Health Institutions of Corrupt Regime Put Lives of Syrian Children at Risk
Activists in Damascus reported dozens of cases of severe poisoning and excessive allergic reactions among children under six as a result of the consumption of medicines that were not valid for use. The medications were distributed by the health institutions of the Assad regime to residents in the areas under its control in the capital Damascus to ease the desperate shortages of basic medications.
Reports circulated recently on social media sites described how many children were rushed to hospitals for treatment of drug poisoning resulting from the consumption of medicines that the regime procured on the black market.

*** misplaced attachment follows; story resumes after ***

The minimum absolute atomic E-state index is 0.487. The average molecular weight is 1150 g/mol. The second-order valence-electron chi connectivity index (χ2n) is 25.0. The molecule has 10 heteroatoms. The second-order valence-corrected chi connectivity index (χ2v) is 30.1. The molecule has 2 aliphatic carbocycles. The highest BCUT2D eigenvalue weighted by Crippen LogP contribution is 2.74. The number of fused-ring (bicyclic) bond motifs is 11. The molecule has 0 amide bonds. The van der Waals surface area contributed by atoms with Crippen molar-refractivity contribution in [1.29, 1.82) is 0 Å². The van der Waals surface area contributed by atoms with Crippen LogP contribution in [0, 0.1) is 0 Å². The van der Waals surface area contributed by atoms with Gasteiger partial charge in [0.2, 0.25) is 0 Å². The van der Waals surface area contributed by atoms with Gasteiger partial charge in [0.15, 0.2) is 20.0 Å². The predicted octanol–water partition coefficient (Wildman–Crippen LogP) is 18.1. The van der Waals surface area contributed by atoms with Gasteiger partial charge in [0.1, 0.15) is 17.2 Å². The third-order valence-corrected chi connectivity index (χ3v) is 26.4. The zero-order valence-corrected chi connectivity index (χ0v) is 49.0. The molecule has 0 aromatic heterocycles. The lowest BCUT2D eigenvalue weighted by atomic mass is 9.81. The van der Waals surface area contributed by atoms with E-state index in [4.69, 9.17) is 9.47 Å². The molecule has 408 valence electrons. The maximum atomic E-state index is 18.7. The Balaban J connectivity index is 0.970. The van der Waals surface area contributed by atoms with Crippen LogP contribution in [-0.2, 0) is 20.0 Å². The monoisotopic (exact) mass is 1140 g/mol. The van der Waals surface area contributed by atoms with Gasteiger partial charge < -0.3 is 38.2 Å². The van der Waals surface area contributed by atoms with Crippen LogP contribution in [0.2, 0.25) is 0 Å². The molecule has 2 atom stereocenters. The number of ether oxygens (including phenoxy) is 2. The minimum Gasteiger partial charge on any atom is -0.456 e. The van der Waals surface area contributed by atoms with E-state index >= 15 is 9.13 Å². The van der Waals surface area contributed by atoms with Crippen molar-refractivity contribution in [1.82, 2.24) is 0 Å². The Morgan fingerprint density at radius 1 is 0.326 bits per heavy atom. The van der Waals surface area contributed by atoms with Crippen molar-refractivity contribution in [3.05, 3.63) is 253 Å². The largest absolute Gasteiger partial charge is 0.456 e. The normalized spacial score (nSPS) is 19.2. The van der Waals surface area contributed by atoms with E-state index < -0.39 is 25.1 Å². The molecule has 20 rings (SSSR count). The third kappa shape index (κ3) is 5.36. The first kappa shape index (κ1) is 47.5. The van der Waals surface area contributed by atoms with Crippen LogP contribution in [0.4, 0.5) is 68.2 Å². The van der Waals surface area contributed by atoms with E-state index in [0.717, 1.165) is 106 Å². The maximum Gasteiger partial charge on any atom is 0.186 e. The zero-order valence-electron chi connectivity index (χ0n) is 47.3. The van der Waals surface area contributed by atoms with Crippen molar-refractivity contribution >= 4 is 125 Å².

The activists pointed out that the Assad regime’s Ministry of Health ordered a halt to the distribution of all medications containing dextromethorphan, an antitussive drug prescribed for children under six.
Activist Wassil Abdul Hadi said that drugs of an unknown origin have flooded pharmacies in Damascus, adding that they entered Syria illegally, mostly smuggled from Lebanon and Iraq to be sold on the black market without any proper oversight.
Earlier this month, the regime’s Ministry of Health took the decision to withdraw six types of medications from pharmacies and destroy them warning citizens against using them for containing harmful substances.
A major corruption scandal in the health sector erupted in April 2016 involving senior Assad regime officials. However, the government of the Assad regime soon imposed a news blackout on the issue, with reports of 800 million Syrian pounds worth of corruption in the sector.
According to newspapers close to the Assad regime, over 200,000 doses of vaccine for children stored in the warehouses of the Ministry of Health had to be destroyed due to poor storage conditions. (Source: Syrian Coalition’s Media Department + Al-Quds Al-Arabi Newspaper)